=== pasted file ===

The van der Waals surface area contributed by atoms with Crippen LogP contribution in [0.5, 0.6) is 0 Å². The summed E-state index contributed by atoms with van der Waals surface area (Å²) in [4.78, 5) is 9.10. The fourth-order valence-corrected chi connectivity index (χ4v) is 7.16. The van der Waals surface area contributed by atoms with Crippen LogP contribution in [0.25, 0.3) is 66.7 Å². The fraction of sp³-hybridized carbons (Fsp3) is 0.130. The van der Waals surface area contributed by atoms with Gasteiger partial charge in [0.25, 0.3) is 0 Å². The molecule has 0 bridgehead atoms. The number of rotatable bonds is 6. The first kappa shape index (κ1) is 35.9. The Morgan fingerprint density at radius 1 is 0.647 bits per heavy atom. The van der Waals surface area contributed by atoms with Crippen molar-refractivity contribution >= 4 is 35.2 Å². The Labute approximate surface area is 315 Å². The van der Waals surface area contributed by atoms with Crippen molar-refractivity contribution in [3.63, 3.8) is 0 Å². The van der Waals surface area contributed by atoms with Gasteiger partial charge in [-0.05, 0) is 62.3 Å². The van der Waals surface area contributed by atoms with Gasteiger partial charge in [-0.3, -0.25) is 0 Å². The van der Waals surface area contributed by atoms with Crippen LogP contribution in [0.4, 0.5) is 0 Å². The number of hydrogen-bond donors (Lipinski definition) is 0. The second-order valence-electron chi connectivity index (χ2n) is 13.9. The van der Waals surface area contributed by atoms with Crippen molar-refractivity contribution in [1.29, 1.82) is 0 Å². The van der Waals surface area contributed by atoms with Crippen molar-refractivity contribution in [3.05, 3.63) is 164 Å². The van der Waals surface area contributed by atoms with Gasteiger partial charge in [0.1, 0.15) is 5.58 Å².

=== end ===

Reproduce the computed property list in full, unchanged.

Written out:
The van der Waals surface area contributed by atoms with Crippen LogP contribution in [0.5, 0.6) is 0 Å². The summed E-state index contributed by atoms with van der Waals surface area (Å²) in [4.78, 5) is 9.10. The fourth-order valence-corrected chi connectivity index (χ4v) is 7.16. The van der Waals surface area contributed by atoms with Crippen LogP contribution in [0.25, 0.3) is 66.7 Å². The fraction of sp³-hybridized carbons (Fsp3) is 0.130. The van der Waals surface area contributed by atoms with Gasteiger partial charge in [0.25, 0.3) is 0 Å². The molecule has 0 bridgehead atoms. The number of rotatable bonds is 6. The first kappa shape index (κ1) is 35.9. The Morgan fingerprint density at radius 1 is 0.647 bits per heavy atom. The van der Waals surface area contributed by atoms with Crippen molar-refractivity contribution >= 4 is 35.2 Å². The Labute approximate surface area is 315 Å². The van der Waals surface area contributed by atoms with Crippen molar-refractivity contribution in [3.63, 3.8) is 0 Å². The van der Waals surface area contributed by atoms with Gasteiger partial charge in [-0.05, 0) is 62.3 Å². The van der Waals surface area contributed by atoms with Gasteiger partial charge in [-0.3, -0.25) is 0 Å². The van der Waals surface area contributed by atoms with Crippen LogP contribution in [0.4, 0.5) is 0 Å². The number of hydrogen-bond donors (Lipinski definition) is 0. The second-order valence-electron chi connectivity index (χ2n) is 13.9. The van der Waals surface area contributed by atoms with Crippen molar-refractivity contribution in [1.29, 1.82) is 0 Å². The van der Waals surface area contributed by atoms with Crippen molar-refractivity contribution in [3.05, 3.63) is 164 Å². The van der Waals surface area contributed by atoms with Gasteiger partial charge in [0.1, 0.15) is 5.58 Å².